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Question DetailsAsked on 1/21/2014

what carpet would be best for a basement with cracks in the floor

We are looking to buy a house with some cracks in the basement floor. What would be the best way and the best carpet to cover it.

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5 Answers


Couple of things to consider.

1. How large are the cracks and where do they originate? They should likely be fixed and filled prior to applying the flooring.

2. You would be well served to consider another flooring type. Carpet (espcially depending on the moisture content and climate) is not recommended.

Answered 6 years ago by WoWHomeSolutions


I would patch the cracks and unless it is a walk out basement would consider vinyl sheet goods or tile, some of the better laminate flooring , paint or epoxy finish and indoor outdoor carpet probably in that order. You should patch the cracks anyway and even if no leaks are present in the basement they can be damp so you do not want anything that might harbor or promote mold.


Answered 6 years ago by ContractorDon


Do a carpet over pad, make sure you have no leakage from walls and floor, patch the cracks with a elastic type filler and use a 6lb to 8lb rebond pad! Pat All Carpet Repair

Answered 6 years ago by patsnyder


Make sure the cracks are not going to get worse more than not it settling. use a elastic fille for cracks. Find out if there has been any leakage, if ok, do a carpet over pad its done all the time,Use a 6lb or8lb rebond pad if you want you can even put down a plasic barrior under pad, that what i did. My carpet has been in my finished basement for fifteen years, i did have a small waterleak from my water heater but caught it in time .Pat All Carpet Repair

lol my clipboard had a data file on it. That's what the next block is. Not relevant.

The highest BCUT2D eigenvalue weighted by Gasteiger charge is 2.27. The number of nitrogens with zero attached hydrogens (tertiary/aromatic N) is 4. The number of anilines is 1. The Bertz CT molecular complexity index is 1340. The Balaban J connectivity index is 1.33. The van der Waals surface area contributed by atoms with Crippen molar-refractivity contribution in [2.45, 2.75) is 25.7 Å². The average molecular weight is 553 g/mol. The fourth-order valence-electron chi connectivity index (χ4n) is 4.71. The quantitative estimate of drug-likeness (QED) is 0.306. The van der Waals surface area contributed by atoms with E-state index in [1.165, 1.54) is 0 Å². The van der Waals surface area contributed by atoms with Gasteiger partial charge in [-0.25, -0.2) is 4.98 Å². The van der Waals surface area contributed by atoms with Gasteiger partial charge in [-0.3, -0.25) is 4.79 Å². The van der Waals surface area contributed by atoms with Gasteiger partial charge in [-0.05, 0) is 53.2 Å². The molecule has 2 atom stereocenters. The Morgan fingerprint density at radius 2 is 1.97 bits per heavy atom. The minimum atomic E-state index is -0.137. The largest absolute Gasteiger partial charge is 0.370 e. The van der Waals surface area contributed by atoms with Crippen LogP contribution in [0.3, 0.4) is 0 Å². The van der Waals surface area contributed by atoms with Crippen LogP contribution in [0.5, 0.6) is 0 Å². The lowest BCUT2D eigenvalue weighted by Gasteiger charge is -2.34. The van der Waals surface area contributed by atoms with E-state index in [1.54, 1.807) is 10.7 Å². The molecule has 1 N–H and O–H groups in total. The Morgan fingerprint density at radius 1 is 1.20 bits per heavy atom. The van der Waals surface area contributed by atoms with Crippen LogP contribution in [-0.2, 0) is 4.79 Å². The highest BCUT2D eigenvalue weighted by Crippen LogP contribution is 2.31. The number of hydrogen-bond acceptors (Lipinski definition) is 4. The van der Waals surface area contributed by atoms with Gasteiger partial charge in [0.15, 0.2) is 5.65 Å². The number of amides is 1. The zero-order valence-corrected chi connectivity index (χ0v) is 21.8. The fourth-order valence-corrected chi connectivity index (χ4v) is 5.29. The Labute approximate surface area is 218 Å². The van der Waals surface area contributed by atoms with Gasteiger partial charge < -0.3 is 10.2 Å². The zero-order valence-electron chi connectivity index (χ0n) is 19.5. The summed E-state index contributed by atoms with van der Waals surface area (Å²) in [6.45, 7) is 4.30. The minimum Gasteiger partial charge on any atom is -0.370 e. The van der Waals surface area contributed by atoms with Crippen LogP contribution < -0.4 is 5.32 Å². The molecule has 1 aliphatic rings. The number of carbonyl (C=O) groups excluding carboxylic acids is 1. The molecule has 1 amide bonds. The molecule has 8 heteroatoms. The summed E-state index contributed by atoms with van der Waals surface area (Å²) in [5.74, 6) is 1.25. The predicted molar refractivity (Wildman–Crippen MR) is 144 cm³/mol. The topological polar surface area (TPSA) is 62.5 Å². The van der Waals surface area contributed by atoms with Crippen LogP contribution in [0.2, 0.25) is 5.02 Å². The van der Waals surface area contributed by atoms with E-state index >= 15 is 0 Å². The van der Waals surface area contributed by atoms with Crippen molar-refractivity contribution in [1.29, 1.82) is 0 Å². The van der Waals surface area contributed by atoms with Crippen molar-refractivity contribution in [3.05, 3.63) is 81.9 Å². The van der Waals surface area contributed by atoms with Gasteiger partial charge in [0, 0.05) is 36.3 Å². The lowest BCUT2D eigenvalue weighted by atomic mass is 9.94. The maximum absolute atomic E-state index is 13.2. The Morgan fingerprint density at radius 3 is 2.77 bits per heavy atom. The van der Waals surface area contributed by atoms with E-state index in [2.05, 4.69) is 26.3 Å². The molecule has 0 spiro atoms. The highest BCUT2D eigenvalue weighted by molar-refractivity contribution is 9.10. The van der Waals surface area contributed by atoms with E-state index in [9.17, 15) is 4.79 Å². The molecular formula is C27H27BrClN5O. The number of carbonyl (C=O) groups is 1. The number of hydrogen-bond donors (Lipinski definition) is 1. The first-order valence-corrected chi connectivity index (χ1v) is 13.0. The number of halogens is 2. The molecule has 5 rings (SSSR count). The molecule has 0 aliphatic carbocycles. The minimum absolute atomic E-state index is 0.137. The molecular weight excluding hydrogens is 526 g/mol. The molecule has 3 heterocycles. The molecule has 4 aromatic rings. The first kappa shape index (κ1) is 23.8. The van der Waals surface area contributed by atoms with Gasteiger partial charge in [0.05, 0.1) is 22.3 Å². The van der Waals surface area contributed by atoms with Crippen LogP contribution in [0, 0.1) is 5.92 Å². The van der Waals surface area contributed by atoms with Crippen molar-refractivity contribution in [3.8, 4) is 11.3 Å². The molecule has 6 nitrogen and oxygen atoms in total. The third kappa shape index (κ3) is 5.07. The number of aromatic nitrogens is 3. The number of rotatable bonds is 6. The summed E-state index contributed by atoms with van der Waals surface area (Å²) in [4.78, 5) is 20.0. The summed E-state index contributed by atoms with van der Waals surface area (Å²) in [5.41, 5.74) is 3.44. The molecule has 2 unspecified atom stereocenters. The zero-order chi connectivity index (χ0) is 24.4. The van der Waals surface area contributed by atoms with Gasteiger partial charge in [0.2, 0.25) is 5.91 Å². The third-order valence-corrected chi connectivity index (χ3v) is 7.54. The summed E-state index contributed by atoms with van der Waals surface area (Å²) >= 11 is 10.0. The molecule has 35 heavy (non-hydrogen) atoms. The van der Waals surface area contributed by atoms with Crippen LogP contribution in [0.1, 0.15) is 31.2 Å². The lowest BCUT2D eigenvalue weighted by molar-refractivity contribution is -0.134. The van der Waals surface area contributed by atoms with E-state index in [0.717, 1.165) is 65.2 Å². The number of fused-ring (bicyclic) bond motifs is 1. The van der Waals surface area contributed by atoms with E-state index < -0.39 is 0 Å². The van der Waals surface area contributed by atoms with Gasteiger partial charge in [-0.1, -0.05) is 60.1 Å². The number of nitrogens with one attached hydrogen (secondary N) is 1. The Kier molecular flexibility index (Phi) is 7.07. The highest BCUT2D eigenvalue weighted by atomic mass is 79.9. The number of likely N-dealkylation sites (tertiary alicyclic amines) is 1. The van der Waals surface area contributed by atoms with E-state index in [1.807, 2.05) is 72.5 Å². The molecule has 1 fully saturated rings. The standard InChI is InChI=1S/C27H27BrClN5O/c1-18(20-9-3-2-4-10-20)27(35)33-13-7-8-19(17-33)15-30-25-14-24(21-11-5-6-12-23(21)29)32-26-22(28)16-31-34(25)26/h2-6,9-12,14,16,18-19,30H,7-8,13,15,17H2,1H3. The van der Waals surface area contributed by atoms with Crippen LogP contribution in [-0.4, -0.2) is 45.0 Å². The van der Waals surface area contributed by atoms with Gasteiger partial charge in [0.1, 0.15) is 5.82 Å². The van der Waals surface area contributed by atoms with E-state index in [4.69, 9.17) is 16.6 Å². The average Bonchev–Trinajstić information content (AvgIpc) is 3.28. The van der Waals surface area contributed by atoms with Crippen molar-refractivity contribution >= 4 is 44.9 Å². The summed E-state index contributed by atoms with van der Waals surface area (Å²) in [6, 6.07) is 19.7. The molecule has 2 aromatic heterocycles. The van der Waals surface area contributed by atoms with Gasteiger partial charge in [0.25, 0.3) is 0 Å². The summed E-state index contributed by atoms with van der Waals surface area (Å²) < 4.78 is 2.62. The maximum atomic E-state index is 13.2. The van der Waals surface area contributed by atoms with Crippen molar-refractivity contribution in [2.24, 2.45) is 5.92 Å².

Answered 6 years ago by patsnyder


Of course, as others say, seal cracks first with expansive grout or elastomeric sealant, and grind down any raised edges to approximtely flat.

My recommendation, and from experience in my house - especially if your rooms are typical sized, not one enormous total-basement room - put down 6 mil vapor barrier plastic sheeting, sealed at the walls with construction advesive or double-sided vapor barrier tape, THEN roll out carpet pad and carpet over that. I have put in a number like that with foam padding and zero carpet stretching or edge nail strips that hae worked fine. The foam pad adheres to the vapor barrier and prevents bunching of the carpet, and that way it is easy to roll up and take out if it ever gets wet from a water leak coming either from basement slab or walls, or from piping.

Of course, this no-nail strip method does not work in areas with aggressive foot traffic like pre-teen or teenage kids rec rooms, rooms where a lot of foot scrunching goes on like using a Wi for simulated game playing or ping pong or such. DO fasten down well under a transition strip at door, and one place on opposite wall from door to prevent progressive migration toward or away from the door.

This methdo also works well in bedrooms, especially if held down by furniture - but will NOT work in normal hall or family room/living room environment due to the volume of traffic and frequent travel in the exact same directions.

Answered 6 years ago by LCD

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